# Analysis of Algorithms (Complete My Task)

Orçamento $10-30 USD

Hi Friends,

Please find the below assignment i need it asap

Library Sort

The paper “Insertion Sort is O(n log n)” by Bender et al is the basis

of this assignment (Theory of Computing Systems, vol 39, 2006, pp.

391-397). It is easily found by a Google search; contact me if there

is any difficulty in this regard.

Your goal is to empirically verify the claims that it makes.

Since time clocks are too coarse, timing is problematic at best.

Instead you will compute "time" discretely. In other words let any

sequence of simple statements (assignments, if's, etc.) be charged

"one unit" of time. More specifically, every time you enter the body

of a loop you increment the clock; this applies even to nested loops.

Also increment the clock when you enter any procedure. You will

need to instrument your code with accumulators to compute "run times"

ASSIGNMENT:

First code up the paper's Library Sort algorithm. There are some parts

left to the reader’s imagination, like “as evenly as possible”, that

you must disambiguate yourself. (Perhaps everyone will resolve these

details differently; it should not matter.)

They state there is “a tradeoff … between c and \epsilon”. \epsilon is

a parameter that is chosen by the user, while c is a hidden parameter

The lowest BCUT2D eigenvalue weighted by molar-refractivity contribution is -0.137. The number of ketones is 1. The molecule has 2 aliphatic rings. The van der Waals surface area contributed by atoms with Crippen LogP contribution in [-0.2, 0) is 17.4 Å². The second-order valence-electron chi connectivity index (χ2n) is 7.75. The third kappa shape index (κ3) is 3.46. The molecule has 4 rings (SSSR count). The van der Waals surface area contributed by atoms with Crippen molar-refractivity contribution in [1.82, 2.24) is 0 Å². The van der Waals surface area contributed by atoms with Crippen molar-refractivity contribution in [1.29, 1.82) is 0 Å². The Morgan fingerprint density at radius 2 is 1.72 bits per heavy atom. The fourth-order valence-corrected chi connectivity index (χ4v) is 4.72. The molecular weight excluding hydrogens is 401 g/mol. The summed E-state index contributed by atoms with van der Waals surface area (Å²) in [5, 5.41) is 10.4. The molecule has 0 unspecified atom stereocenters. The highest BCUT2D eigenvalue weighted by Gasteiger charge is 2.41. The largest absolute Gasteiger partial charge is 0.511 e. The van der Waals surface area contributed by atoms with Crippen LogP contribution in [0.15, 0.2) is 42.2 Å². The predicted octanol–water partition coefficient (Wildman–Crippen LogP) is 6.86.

in the proof that is not controlled at all. The smaller \epsilon is

the larger c will be. \epsilon controls space usage, while c controls

the hidden constant in the run-time.

To generate your own test input create random permutations of the

integers [1..n], using the simple algorithm in chapter 5. Any data

point reported will be the average “time” of 10 runs.

You will use various values of n to verify the run-time curve is

O(n log n), where n is large enough to test the claims. To scale the

output you should compare it to InsertionSort and Quicksort. The latter

two algorithms can be copied from anywhere (i.e. need not be your own)

but need to be instrumented for timing.

You must empirically understand the relationship of \epsilon to

performance. The paper makes no measurable claims.

You may program in any major procedural language, on any platform.

You will submit your code and a write-up (.doc, .pdf, or .txt). The

write-up should not repeat what is in the paper. Your discussion of

the results of the runs should be succinct and to the point. Imagine

I am your boss and we are trying to decide if and when we should use

Library Sort.)

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